The UK government rejected Sturgeon’s proposal for a differentiated deal for Scotland (on the same day as they triggered Article 50). UK government Brexit Secretary David Davis wrote to his Scottish Government counterpart Mike Russell to say – without a hint of irony – that Scotland could not be in the UK and in the EU’s single market as it would create significant trade barriers between Scotland and England and ‘regulatory confusion’. It is also clear that Nicola Sturgeon would not agree with May’s approach to the Brexit talks (outside the EU single market and customs union) – yet she is putting the emphasis on these two demands: a seat at the table and a differentiated deal.

It appears that, despite taking the bold step of calling a second independence referendum in the face of Brexit, and coming down on the side of an independent Scotland being in the EU not the European Economic Area, Nicola Sturgeon does not want to debate these issues. As a result, with the Scottish Tories and Labour both doing well out of strongly opposing a second referendum, Sturgeon looks on the defensive.

If it is a hung parliament, the attention will turn rather quickly to the third-largest party at Westminster, the Scottish National Party

Where is the Brexit challenge?

Ruth Davidson, Scottish Tory leader – and Labour’s leader Kezia Dugdale – have been allowed to argue against independence without being challenged on Scotland being part of the UK’s Brexit, and on all the associated costs and damage that the Brexit decision is already doing and will do even more in the near future. It is understandable that the SNP did not want the general election campaign to be run as if it is a referendum campaign – with arguments over what currency an independent Scotland would use, how it would fund its deficit, and what would happen to the England-Scotland border.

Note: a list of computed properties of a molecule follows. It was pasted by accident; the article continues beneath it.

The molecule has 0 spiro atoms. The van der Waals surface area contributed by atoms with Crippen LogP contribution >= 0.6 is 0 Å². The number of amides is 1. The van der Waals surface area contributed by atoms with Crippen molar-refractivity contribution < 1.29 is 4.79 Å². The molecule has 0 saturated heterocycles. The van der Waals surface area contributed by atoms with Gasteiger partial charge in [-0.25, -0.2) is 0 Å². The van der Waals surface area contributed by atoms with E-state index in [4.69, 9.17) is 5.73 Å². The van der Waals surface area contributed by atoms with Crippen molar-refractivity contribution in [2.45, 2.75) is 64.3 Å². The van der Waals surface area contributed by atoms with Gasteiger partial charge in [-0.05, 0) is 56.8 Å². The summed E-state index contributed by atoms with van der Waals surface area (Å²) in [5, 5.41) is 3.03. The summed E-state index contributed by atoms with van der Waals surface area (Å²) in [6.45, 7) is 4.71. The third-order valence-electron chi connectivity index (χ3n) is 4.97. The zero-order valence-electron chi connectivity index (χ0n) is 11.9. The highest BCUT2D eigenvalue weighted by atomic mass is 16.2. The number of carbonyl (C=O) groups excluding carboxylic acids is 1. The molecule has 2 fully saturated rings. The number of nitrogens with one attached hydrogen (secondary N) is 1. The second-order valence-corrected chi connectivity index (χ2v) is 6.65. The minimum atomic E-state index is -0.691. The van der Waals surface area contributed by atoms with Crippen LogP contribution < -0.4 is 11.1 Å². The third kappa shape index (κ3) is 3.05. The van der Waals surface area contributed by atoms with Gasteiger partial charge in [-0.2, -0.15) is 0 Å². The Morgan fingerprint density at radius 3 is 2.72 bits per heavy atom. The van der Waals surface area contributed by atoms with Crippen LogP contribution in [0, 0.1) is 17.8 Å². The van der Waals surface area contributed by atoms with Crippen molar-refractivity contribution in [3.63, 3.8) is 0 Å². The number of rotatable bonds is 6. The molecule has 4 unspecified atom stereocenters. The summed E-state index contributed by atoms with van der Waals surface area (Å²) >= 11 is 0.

But the SNP had plenty of potential Brexit ammunition to use over the damage to living standards caused by the fall in the pound since 23 June, the slowdown in growth (with eurozone growth in the first quarter of 2017 two-and-a-half times that of the UK), the trade barriers that Brexit will reintroduce, security and more.

To put the focus instead on an anti-Tory, anti-austerity narrative and, when talking about Brexit, to prioritise the demand that Scotland should be in the UK and in the EU’s single market, suggests an SNP that is not on the front foot on independence in the EU.

In the rest of the UK both Labour and the Tories accept Brexit – and so it was pushed to the sidelines of election debates. In Scotland, there is clear blue water over Brexit between the Tories and Labour, on one side, and the SNP (and Scottish Greens) on the other.

Yet Brexit has been the elephant in the room in the Scottish election debate. And whether there will be a second independence referendum before 30 March 2019 is, for now, quite unclear. It is one more Brexit conundrum.